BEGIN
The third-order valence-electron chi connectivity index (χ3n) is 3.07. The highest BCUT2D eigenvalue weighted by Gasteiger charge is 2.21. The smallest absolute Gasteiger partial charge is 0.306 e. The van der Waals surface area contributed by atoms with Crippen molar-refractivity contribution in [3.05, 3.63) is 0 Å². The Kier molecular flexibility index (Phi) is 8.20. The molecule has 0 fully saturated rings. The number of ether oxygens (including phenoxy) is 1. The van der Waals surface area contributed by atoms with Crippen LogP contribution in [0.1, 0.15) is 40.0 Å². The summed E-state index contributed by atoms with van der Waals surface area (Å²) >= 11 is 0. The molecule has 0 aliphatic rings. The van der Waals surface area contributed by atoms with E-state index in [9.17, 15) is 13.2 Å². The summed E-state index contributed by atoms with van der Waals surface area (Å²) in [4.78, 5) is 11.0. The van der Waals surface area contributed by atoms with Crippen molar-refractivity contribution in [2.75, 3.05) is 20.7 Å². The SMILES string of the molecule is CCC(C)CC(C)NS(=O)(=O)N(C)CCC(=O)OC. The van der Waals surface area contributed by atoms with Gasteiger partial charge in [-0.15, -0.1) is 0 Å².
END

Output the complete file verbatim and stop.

The third-order valence-electron chi connectivity index (χ3n) is 3.07. The highest BCUT2D eigenvalue weighted by Gasteiger charge is 2.21. The smallest absolute Gasteiger partial charge is 0.306 e. The van der Waals surface area contributed by atoms with Crippen molar-refractivity contribution in [3.05, 3.63) is 0 Å². The Kier molecular flexibility index (Phi) is 8.20. The molecule has 0 fully saturated rings. The number of ether oxygens (including phenoxy) is 1. The van der Waals surface area contributed by atoms with Crippen LogP contribution in [0.1, 0.15) is 40.0 Å². The summed E-state index contributed by atoms with van der Waals surface area (Å²) >= 11 is 0. The molecule has 0 aliphatic rings. The van der Waals surface area contributed by atoms with E-state index in [9.17, 15) is 13.2 Å². The summed E-state index contributed by atoms with van der Waals surface area (Å²) in [4.78, 5) is 11.0. The van der Waals surface area contributed by atoms with Crippen molar-refractivity contribution in [2.75, 3.05) is 20.7 Å². The SMILES string of the molecule is CCC(C)CC(C)NS(=O)(=O)N(C)CCC(=O)OC. The van der Waals surface area contributed by atoms with Gasteiger partial charge in [-0.15, -0.1) is 0 Å².